Caldy, St Marys Priory

Has been described as a Certain Fortified Ecclesiastical site

There are major building remains

NameCaldy, St Marys Priory
Alternative NamesCaldey Priory; Ynys Pir; Ynys Pyr; Ynys Byr
Historic CountryPembrokeshire
Modern AuthorityPembrokeshire
1974 AuthorityDyfed
CommunityCaldey Island

St Mary's Priory, Caldy, is a Tironensian house and a daughter house of St Dogmael's. It was founded in 1113, probably on the site of an earlier religious establishement, and dissolved in 1536, after which the conventual buildings were incorporated into a secular residence. The buildings are ranged about a central court, or cloister, about 8.0-9.0m across. The church is on its southern side, and there is a gatehouse and guesthouse in the western range. The refectory is to the north and the dormitory to the east. The Prior's Tower is at the north-east angle. (Coflein)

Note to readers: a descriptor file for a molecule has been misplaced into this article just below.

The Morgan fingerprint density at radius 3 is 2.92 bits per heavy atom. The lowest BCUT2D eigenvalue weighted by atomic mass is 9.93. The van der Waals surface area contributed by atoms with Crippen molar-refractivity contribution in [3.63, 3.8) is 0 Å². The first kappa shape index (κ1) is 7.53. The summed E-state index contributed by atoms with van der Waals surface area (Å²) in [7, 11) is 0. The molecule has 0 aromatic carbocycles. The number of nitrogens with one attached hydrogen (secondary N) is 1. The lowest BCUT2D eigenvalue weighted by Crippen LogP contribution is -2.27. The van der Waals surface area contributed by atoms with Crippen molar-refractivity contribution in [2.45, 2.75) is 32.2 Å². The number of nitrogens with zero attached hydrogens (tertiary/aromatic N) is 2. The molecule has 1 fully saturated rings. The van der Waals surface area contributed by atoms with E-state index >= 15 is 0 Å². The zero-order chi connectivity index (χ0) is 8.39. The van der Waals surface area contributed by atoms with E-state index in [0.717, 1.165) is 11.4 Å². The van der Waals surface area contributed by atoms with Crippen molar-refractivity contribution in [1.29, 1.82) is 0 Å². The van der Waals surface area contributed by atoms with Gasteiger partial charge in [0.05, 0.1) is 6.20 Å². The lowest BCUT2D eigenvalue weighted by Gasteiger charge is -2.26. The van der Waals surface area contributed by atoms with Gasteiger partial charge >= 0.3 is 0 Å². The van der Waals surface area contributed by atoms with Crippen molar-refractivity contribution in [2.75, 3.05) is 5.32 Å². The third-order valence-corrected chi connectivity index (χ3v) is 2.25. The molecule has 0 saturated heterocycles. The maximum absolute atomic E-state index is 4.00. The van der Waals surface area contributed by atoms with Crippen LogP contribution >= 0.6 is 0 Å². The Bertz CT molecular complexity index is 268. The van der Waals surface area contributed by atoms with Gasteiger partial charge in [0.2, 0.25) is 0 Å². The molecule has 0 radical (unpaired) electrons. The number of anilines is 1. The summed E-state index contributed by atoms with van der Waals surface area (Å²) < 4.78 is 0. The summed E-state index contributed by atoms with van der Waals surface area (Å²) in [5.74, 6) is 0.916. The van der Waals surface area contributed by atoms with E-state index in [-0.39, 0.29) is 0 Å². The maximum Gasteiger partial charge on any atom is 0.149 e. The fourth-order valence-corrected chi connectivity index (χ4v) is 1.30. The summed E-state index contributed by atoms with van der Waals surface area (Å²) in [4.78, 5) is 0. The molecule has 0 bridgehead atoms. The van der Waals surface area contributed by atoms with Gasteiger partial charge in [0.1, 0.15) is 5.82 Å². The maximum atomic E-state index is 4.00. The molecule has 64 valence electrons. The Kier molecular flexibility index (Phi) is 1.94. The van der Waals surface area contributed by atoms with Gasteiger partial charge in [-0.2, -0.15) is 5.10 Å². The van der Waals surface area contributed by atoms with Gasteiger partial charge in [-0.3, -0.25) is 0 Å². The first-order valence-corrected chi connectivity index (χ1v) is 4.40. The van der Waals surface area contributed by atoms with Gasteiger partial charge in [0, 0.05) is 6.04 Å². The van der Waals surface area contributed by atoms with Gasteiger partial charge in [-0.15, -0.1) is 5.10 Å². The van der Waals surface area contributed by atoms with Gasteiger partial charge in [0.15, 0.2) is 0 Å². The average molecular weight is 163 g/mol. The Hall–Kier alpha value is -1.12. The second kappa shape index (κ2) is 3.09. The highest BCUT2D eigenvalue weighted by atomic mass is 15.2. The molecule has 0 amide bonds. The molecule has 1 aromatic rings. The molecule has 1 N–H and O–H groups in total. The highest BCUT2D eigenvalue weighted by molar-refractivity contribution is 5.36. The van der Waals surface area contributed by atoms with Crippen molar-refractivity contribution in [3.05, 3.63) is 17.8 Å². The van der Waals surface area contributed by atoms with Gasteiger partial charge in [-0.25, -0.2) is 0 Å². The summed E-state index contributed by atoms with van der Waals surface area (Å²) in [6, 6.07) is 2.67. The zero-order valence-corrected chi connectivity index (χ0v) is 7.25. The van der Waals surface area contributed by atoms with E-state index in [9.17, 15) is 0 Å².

Extensive remains of a small medieval priory on site of a Celtic Christian community allegedly established in C5 or C6 by Pyro after whom the island may have been named Ynys Pyr. Refounded by the Normans in C12. Robert Fitzmartin, Lord of Cemaes, was granted the island in 1113, and his mother Geva founded the priory as a cell of the Tironian abbey at St Dogmaels (founded by Fitzmartin in 1113-20). The priory, like that at Pill, Milford Haven, remained subject to St Dogmaels and was never large, only one monk being recorded in late C12, 4 in 1402 and 6 in 1504. At the dissolution of the monasteries in 1539 Caldey was valued much lower than the priory at Pill. The buildings were altered to quite a high standard in the C16, although there is no evidence that either the Bradshaws or Philpins, successive owners, were ever resident. The buildings then declined to farm house status, with the house in the former church (and as such are illustrated by R Colt Hoare c1800). The buildings then became the service ranges of a new house built to the N for Thomas Kynaston, owner from 1798. The island was sold in 1867 to J. Hawksley who revived the agriculture of the island, and in 1897 to the Rev W D Bushell, who restored the priory (some restoration may have begun for T S Cunningham, owner 1894-7)